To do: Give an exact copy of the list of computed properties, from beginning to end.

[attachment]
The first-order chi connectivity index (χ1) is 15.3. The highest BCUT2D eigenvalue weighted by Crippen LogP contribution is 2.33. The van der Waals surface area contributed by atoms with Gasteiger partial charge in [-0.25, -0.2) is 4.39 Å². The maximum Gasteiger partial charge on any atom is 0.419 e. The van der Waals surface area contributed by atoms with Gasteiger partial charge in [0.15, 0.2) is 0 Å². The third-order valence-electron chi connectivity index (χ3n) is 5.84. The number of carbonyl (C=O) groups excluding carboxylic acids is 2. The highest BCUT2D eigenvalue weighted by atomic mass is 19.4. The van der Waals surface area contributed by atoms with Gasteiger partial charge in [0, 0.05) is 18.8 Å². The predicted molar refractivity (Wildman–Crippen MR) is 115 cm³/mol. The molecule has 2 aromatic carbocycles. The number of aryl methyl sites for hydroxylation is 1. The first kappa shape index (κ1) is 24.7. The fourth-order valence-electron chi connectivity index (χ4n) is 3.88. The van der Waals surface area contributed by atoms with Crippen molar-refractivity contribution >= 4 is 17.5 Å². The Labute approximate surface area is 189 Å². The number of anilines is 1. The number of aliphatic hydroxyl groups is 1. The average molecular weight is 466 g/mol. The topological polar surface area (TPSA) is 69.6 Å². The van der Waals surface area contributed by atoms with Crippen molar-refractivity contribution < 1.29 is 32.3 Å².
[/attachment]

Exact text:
The first-order chi connectivity index (χ1) is 15.3. The highest BCUT2D eigenvalue weighted by Crippen LogP contribution is 2.33. The van der Waals surface area contributed by atoms with Gasteiger partial charge in [-0.25, -0.2) is 4.39 Å². The maximum Gasteiger partial charge on any atom is 0.419 e. The van der Waals surface area contributed by atoms with Gasteiger partial charge in [0.15, 0.2) is 0 Å². The third-order valence-electron chi connectivity index (χ3n) is 5.84. The number of carbonyl (C=O) groups excluding carboxylic acids is 2. The highest BCUT2D eigenvalue weighted by atomic mass is 19.4. The van der Waals surface area contributed by atoms with Gasteiger partial charge in [0, 0.05) is 18.8 Å². The predicted molar refractivity (Wildman–Crippen MR) is 115 cm³/mol. The molecule has 2 aromatic carbocycles. The number of aryl methyl sites for hydroxylation is 1. The first kappa shape index (κ1) is 24.7. The fourth-order valence-electron chi connectivity index (χ4n) is 3.88. The van der Waals surface area contributed by atoms with Crippen molar-refractivity contribution >= 4 is 17.5 Å². The Labute approximate surface area is 189 Å². The number of anilines is 1. The number of aliphatic hydroxyl groups is 1. The average molecular weight is 466 g/mol. The topological polar surface area (TPSA) is 69.6 Å². The van der Waals surface area contributed by atoms with Crippen molar-refractivity contribution < 1.29 is 32.3 Å².